Blog: Labelling and biofuels - the burning issues
Dean Best | 28 January 2008
In the fight to tackle rising obesity, labelling is taking centre stage.
Last week, the UK government unveiled its strategy for tackling the problem and, while the food industry will have been broadly pleased with the plans, there is sure to be some unease over the belligerent tone taken on labelling.
Within the next few months, the debate among producers and retailers in the UK over nutritional labelling is likely to come to a head. The Government wants one system used across the industry. Right now, there are three. With a single scheme, so the argument goes, consumers will be less confused and more able to follow a balanced diet – and so more likely to manage their weight. And, if the industry cannot come to an agreement, the Government has indicated that it will act.
All signs point to “traffic lights” being chosen over GDAs as the favoured system. The UK’s Food Standards Agency – a long proponent of traffic lights – is carrying out research into what system should be used and the Government wants industry to unite behind its findings, which are due by the end of the year.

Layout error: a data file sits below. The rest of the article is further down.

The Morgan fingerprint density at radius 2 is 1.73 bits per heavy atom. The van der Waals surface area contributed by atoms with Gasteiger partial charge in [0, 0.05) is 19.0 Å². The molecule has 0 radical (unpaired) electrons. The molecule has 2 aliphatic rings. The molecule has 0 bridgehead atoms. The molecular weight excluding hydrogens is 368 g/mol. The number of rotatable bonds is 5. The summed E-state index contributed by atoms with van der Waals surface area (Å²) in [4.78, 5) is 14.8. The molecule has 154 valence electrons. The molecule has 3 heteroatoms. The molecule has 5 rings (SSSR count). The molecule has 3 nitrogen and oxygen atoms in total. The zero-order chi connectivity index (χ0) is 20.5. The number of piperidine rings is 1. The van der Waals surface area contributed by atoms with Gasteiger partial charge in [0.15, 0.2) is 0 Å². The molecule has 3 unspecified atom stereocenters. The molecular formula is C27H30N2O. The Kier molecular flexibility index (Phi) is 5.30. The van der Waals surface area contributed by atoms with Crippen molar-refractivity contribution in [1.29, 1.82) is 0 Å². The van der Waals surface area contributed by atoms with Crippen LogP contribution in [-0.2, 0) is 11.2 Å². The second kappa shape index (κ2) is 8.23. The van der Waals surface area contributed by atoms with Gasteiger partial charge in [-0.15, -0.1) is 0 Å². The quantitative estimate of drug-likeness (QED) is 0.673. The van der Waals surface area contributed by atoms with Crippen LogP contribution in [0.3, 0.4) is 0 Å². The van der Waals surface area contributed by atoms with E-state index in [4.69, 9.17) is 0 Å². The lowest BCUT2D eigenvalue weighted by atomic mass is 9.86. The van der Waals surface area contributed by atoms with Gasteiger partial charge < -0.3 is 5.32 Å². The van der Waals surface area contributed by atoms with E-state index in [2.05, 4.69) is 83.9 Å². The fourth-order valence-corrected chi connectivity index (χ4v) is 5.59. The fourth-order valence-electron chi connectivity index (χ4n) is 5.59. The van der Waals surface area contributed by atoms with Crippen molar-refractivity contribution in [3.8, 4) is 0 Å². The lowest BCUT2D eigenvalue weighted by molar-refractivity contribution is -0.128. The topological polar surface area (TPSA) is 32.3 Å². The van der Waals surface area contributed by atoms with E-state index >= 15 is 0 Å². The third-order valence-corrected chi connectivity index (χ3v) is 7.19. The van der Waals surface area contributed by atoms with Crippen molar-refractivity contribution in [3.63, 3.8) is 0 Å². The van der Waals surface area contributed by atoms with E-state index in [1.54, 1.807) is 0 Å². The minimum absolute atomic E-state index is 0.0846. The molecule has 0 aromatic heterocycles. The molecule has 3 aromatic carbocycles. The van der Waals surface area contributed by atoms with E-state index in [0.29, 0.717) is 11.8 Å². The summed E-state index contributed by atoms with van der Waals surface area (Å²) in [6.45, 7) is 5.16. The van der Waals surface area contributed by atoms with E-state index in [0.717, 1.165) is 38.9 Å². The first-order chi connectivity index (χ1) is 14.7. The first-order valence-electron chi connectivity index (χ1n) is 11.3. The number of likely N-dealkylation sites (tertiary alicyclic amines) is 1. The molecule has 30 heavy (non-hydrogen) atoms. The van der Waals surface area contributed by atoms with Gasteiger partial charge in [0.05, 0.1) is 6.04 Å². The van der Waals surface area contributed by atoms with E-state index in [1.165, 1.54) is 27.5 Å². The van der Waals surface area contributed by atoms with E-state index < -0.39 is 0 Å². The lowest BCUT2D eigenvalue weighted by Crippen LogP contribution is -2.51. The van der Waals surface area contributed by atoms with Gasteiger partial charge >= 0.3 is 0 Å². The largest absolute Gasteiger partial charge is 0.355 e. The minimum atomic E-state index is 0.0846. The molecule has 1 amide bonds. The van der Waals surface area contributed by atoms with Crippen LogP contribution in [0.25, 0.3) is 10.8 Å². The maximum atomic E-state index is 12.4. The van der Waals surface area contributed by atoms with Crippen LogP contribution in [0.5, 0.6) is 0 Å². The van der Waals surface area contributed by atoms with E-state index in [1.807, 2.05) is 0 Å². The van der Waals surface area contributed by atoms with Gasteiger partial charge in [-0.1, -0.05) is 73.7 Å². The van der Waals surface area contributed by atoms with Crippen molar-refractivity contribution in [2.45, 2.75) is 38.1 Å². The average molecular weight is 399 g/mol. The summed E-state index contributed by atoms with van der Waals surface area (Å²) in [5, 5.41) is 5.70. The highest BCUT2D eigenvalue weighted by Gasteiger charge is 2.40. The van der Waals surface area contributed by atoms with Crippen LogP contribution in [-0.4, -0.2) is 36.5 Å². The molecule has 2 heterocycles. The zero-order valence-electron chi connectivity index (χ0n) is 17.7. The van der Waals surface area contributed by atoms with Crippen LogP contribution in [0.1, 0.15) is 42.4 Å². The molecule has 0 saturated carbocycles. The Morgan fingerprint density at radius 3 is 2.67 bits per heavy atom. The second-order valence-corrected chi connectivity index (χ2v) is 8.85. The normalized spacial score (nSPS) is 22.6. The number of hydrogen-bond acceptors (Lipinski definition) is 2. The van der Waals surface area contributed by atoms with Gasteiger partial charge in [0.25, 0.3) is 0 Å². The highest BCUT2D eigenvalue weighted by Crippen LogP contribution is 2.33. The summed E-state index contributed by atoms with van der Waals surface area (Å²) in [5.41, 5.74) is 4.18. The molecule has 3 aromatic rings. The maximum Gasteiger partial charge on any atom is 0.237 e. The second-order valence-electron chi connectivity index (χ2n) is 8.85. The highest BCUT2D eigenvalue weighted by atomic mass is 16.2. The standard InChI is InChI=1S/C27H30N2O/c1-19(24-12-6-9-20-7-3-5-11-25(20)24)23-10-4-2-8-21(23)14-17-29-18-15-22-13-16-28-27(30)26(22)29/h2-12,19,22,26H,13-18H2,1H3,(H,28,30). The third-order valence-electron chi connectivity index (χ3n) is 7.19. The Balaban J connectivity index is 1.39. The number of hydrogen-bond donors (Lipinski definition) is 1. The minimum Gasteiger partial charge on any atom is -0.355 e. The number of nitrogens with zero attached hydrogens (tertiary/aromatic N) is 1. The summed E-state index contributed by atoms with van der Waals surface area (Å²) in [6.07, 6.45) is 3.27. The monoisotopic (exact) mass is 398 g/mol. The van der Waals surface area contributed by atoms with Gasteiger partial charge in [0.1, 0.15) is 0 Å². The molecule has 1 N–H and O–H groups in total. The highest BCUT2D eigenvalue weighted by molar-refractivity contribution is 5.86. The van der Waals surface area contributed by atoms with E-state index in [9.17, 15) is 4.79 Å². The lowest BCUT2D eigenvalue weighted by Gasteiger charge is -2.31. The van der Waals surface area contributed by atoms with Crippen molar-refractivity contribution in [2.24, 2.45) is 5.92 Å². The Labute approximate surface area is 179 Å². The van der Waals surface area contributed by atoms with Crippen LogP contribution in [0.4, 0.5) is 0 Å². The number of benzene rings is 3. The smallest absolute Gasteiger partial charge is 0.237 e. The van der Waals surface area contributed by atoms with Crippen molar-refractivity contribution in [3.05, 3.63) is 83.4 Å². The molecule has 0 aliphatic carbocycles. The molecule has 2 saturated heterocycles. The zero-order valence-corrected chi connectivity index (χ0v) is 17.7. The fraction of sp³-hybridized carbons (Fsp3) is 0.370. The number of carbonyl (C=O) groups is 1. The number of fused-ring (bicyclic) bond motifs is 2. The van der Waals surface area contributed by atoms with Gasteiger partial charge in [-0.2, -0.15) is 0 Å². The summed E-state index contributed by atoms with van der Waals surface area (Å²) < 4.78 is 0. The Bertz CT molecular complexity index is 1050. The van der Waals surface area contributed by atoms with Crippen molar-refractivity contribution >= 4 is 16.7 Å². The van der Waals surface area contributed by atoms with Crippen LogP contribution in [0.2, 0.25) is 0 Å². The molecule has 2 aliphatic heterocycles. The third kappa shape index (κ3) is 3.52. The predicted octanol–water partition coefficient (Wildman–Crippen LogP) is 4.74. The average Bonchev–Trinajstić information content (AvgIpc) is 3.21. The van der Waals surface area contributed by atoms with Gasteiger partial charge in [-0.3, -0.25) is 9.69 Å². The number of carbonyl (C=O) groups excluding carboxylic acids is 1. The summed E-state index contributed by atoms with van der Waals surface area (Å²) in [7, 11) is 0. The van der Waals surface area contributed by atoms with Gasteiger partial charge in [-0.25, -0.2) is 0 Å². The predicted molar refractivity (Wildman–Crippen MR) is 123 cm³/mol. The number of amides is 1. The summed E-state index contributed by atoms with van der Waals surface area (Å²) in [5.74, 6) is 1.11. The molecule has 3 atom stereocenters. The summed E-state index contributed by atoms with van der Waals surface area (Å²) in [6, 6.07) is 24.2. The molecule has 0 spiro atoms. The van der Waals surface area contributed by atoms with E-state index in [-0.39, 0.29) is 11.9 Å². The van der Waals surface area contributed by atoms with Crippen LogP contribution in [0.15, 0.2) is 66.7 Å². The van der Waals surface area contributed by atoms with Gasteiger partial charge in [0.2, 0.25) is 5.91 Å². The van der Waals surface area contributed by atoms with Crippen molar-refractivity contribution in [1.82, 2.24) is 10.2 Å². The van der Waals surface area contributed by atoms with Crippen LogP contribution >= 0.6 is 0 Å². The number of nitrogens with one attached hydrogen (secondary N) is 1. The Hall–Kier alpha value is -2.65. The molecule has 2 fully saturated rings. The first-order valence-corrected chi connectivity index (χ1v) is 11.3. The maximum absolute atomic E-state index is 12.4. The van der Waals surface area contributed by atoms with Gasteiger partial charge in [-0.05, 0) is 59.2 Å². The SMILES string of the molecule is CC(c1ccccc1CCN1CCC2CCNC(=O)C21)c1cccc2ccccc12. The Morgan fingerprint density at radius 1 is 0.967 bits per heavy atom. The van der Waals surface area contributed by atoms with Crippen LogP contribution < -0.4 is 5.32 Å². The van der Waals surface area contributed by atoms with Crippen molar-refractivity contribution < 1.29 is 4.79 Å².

Rather more imminently, legislators and the industry await proposals from the EU on food labelling, which are due this week. Interestingly, there are indications that the Commission will advocate a GDA-based format, and the degree to which this will influence the ongoing debate over labelling in the UK will be interesting to watch.
Elsewhere, the EU is – for some – having too much influence on UK policy. Brussels, like Washington, has, in recent months, been a fierce supporter of biofuels as a green alternative to oil. Targets have been drawn up and funding set aside for biofuels projects – despite concern among scientists and academics over the sustainability of the fuel and its effect on food prices around the world. Now those concerns are being heard among sections of the political elite, although Brussels moved to quell those fears with its climate-change strategy last week.
Biofuels, however, are here to stay. Their role in combating climate change could be vital but there are a myriad of issues that need to be ironed out before a definitive conclusion is drawn. Pulling corn out of food production has pushed up costs for producers and prices for consumers. And with consumers in the West seeing rising food bills - and, more urgently, riots over food prices from Mexico to Morocco - it is difficult to argue that biofuels are being produced in the best way right now.
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